In 1920, when she graduated from Vassar College with her degree in psychology, Rosalie Rayner took a coveted position at the Johns Hopkins research lab to assist the charismatic John B. Watson, the man who pioneered behaviorist psychology. Together, John Watson and Rosalie Rayner conducted experiments on hundreds of babies to prove behaviorist principles of nurture over nature. They also embarked on a scandalous affair that cost them both their jobs. The Watsons' parenting book, Psychological Care of Infant and Child, which emphasized emotional detachment, sold hundreds of thousands of copies and affected the upbringings of generations of American children-but Rosalie, now a mother herself, had to confront its tenets personally.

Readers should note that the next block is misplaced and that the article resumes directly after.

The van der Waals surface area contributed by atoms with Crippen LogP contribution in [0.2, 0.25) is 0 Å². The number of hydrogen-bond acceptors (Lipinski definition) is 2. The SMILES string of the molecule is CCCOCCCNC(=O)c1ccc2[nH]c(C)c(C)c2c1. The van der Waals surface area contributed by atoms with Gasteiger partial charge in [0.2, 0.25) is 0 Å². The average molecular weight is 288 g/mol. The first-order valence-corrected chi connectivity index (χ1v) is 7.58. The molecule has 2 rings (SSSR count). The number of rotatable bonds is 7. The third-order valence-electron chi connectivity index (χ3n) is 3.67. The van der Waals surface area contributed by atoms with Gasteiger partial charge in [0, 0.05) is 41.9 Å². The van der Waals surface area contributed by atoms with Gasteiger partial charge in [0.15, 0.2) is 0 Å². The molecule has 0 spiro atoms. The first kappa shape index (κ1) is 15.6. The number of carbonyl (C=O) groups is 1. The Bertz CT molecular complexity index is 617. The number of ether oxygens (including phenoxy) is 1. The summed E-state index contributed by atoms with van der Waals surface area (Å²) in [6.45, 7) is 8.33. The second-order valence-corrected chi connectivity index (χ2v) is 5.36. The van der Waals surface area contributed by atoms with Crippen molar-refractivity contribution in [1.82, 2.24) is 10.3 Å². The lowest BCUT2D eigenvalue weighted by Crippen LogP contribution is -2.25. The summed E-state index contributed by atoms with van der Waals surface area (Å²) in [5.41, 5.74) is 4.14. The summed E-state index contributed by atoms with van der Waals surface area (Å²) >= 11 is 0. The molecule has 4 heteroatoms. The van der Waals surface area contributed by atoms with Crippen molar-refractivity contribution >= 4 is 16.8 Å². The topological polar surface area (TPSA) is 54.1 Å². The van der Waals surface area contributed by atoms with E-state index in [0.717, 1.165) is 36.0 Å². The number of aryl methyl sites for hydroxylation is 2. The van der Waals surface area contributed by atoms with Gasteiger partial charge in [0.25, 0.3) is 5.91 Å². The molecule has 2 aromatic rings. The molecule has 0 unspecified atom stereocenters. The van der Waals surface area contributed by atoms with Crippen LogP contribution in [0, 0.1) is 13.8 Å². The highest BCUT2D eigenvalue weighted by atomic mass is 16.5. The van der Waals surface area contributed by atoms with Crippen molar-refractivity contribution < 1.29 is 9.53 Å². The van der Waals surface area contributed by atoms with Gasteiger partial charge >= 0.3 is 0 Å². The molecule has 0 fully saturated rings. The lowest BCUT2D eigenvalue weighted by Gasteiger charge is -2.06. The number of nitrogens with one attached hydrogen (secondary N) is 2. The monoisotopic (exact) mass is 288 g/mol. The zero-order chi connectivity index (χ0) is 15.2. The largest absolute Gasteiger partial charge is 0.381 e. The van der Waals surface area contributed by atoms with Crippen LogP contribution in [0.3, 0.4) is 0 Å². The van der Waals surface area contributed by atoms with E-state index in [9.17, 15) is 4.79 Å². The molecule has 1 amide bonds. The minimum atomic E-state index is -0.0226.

With Behave, Andromeda Romano-Lax offers a fictional biography of Rosalie Rayner Watson, a woman whose lab work is now widely repudiated but who in her time was at the cutting edge of parenting psychology. This novel is in turns moving and horrifying, a thought-provoking and page-turning read about the meaning of motherhood.